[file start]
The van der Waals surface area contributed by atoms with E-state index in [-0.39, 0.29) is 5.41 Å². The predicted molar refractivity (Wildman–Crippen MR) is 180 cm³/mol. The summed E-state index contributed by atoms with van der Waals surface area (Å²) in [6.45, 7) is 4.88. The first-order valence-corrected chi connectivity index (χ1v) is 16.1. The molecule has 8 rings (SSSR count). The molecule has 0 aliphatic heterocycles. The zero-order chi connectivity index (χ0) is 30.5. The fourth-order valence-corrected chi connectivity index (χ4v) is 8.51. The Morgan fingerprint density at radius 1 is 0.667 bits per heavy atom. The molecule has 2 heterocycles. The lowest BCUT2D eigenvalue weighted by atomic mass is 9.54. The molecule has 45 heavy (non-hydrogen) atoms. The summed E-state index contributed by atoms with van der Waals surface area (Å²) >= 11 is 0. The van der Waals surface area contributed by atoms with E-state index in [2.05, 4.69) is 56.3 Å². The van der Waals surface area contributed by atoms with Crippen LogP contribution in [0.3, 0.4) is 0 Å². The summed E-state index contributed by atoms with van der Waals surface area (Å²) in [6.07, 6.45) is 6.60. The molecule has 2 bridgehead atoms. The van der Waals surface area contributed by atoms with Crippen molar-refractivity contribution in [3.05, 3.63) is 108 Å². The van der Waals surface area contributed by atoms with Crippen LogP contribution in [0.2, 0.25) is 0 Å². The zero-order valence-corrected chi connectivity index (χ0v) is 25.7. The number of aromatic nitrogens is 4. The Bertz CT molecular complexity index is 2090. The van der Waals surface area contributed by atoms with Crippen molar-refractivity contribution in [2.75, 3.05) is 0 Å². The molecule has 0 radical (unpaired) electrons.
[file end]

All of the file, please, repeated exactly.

The van der Waals surface area contributed by atoms with E-state index in [-0.39, 0.29) is 5.41 Å². The predicted molar refractivity (Wildman–Crippen MR) is 180 cm³/mol. The summed E-state index contributed by atoms with van der Waals surface area (Å²) in [6.45, 7) is 4.88. The first-order valence-corrected chi connectivity index (χ1v) is 16.1. The molecule has 8 rings (SSSR count). The molecule has 0 aliphatic heterocycles. The zero-order chi connectivity index (χ0) is 30.5. The fourth-order valence-corrected chi connectivity index (χ4v) is 8.51. The Morgan fingerprint density at radius 1 is 0.667 bits per heavy atom. The molecule has 2 heterocycles. The lowest BCUT2D eigenvalue weighted by atomic mass is 9.54. The molecule has 45 heavy (non-hydrogen) atoms. The summed E-state index contributed by atoms with van der Waals surface area (Å²) >= 11 is 0. The van der Waals surface area contributed by atoms with E-state index in [2.05, 4.69) is 56.3 Å². The van der Waals surface area contributed by atoms with Crippen LogP contribution in [0.3, 0.4) is 0 Å². The summed E-state index contributed by atoms with van der Waals surface area (Å²) in [6.07, 6.45) is 6.60. The molecule has 2 bridgehead atoms. The van der Waals surface area contributed by atoms with Crippen molar-refractivity contribution in [3.05, 3.63) is 108 Å². The van der Waals surface area contributed by atoms with Crippen LogP contribution in [0.2, 0.25) is 0 Å². The zero-order valence-corrected chi connectivity index (χ0v) is 25.7. The number of aromatic nitrogens is 4. The Bertz CT molecular complexity index is 2090. The van der Waals surface area contributed by atoms with Crippen molar-refractivity contribution in [2.75, 3.05) is 0 Å². The molecule has 0 radical (unpaired) electrons.